Astronomers Map the Peanut in the Center of the Milky Way Galaxy (Video)
The center of the Milky Way is difficult to see. After all, Earth resides within this galaxy, so it's hard for scientists to get a perspective from outside of it. Now, though, astronomers have used data from ESO (European Southern Observatory) telescopes to make the best three-dimensional map yet of the central parts of the Milky Way. It turns out that the inner regions, surprisingly, look a bit like a peanut.
The galactic bulge is one of the most important and massive parts of the galaxy. This central cloud of about 10,000 million stars spans thousands of light-years. While it is huge, though, its structure and origin aren't very well understood. That's mainly because from our vantage point within the galactic disk, the view of the galactic bulge is obscured by dense clouds of gas and dust. This means that researchers can only see the bulge by observing longer wavelength light, such as infrared radiation.
That's not to say that scientists have been unable to at least see some of the galactic bulge. The 2Mass infrared sky survey hinted that the bulge had a mysterious X-shaped structure. In order to get a closer look at the shape, though, scientists employed observations from several of ESO's telescopes.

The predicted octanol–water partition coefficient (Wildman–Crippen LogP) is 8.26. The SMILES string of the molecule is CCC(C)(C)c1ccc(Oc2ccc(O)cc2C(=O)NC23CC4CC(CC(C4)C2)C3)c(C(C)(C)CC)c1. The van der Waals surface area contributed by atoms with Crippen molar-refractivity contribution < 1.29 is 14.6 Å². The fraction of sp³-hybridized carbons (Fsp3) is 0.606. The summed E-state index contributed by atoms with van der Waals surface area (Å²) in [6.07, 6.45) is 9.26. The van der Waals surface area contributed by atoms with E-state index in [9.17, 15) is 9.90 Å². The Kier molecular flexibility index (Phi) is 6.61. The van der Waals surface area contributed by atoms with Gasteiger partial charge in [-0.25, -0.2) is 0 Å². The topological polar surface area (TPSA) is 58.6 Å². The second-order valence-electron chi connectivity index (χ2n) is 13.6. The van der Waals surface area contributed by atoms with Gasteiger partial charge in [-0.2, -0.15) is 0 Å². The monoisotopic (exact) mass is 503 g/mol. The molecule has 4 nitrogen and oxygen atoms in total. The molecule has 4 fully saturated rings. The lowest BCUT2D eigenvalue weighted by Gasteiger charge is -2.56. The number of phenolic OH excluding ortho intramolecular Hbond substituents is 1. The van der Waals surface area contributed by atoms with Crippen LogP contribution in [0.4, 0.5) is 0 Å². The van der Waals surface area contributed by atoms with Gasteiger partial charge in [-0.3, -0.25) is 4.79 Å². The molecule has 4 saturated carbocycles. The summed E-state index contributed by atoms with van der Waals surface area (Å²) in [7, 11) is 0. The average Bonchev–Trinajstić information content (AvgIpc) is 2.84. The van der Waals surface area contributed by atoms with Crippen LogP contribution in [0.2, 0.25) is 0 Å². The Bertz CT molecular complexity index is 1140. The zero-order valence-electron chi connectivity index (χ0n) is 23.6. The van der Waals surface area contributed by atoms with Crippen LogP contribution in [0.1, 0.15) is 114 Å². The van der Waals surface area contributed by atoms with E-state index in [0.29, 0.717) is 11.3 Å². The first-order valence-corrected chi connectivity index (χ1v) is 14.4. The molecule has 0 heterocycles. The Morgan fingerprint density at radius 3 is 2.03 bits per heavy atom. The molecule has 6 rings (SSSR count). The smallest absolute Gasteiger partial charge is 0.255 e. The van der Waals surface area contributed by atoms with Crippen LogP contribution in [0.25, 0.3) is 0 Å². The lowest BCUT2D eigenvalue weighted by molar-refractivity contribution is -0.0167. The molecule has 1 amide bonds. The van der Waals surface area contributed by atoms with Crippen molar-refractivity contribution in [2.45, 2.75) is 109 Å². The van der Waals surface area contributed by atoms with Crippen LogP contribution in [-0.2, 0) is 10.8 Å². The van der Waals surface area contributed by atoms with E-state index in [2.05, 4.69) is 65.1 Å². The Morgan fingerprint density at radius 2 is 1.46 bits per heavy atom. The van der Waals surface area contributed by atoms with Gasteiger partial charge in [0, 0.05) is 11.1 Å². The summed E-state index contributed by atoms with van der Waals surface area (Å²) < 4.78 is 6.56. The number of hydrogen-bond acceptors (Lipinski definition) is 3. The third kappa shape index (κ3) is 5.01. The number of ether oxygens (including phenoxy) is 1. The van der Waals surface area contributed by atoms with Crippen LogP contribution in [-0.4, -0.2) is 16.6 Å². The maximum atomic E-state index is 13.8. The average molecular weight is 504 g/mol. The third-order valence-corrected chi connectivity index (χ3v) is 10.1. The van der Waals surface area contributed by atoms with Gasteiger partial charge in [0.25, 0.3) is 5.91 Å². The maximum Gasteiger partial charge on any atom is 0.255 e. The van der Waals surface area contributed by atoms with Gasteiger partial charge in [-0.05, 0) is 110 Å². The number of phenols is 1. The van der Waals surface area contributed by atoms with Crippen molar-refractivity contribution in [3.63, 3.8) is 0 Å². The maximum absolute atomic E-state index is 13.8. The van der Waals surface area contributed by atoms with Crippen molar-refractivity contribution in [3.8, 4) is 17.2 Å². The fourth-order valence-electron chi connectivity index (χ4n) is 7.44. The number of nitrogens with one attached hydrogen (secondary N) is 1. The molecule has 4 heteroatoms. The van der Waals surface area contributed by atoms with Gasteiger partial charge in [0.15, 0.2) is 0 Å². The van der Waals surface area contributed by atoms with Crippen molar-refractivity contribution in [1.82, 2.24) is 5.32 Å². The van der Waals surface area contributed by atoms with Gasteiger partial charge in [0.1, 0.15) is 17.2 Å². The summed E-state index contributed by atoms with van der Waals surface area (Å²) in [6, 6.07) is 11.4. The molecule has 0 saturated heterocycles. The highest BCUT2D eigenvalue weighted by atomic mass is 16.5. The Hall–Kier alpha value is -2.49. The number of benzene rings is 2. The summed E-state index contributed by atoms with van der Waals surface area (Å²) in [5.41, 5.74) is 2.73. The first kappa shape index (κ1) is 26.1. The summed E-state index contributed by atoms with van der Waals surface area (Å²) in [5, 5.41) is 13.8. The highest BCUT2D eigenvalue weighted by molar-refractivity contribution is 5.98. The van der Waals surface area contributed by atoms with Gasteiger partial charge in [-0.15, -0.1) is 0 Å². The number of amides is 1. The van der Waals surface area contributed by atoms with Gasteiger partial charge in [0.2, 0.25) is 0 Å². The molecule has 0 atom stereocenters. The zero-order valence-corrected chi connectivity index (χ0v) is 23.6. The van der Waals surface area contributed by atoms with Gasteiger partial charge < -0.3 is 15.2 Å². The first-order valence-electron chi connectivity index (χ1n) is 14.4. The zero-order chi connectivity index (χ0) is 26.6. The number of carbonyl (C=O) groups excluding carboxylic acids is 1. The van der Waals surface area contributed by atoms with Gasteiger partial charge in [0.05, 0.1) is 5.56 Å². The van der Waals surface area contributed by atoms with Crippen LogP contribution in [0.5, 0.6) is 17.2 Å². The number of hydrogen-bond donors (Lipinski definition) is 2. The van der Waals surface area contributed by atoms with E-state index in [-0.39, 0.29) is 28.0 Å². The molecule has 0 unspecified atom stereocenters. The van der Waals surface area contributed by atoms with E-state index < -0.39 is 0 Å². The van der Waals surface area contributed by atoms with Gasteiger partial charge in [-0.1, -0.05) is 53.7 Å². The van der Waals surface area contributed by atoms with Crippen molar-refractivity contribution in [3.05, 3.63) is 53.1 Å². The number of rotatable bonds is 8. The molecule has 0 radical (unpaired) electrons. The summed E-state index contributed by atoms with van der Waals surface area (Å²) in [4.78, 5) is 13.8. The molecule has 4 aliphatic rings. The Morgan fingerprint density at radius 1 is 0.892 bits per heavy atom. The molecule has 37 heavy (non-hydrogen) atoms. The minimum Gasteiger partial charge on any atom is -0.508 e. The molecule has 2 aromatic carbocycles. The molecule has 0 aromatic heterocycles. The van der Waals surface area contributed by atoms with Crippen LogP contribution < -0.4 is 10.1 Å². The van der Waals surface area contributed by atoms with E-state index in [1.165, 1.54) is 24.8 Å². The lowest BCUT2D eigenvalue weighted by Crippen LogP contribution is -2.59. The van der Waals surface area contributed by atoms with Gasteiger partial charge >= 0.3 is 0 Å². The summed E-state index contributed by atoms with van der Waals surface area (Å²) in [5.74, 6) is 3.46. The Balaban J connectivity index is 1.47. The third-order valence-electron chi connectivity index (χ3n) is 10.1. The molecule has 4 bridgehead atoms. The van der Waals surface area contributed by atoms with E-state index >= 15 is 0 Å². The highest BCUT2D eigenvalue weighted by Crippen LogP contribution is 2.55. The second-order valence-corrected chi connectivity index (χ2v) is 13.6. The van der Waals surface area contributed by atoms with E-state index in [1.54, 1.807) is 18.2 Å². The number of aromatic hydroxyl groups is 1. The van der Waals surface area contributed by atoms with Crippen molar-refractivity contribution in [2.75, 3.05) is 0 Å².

Two groups of scientists were involved in examining the central bulge. The first group employed the VVV near-infrared survey from the VISTA telescope in Chile. This new survey can pick up stars that are thirty times fainter than previous bulge surveys. In all, the scientists identified 22 million stars belonging to a class of red giants whose well-known properties allow their distances to be calculated.
The second team actually compared images taken eleven years apart with the MPG/ESO 2.2-meter telescope. They managed to measure the tiny shifts due to the motions of the bulge stars across the sky. These were then combined with measurements of the motions of the same stars toward or away from the Earth in order to map out the motions of more than 400 stars in three dimensions.
"We find that the inner region of our Galaxy has the shape of a peanut in its shell from the side, and of a highly elongated bar from above," said Ortwin Gerhard, co-author of the new paper, in a news release. "It is the first time that we can see this clearly in our own Milky Way, and simulations in our group and by others show that this shape is characteristic of a barred galaxy that started out as a pure disk of stars."
In fact, the latest findings reveal that the Milky Way probably did originate as a pure disk that eventually formed a flat bar billions of years ago. The inner part of this then buckled to form the three-dimensional peanut shape. The research reveals a little bit more about galaxy evolution and shows new insight into how our own galaxy managed to form.
Want to get a better view of the Milky Way? Check out the video below, courtesy of the ESO.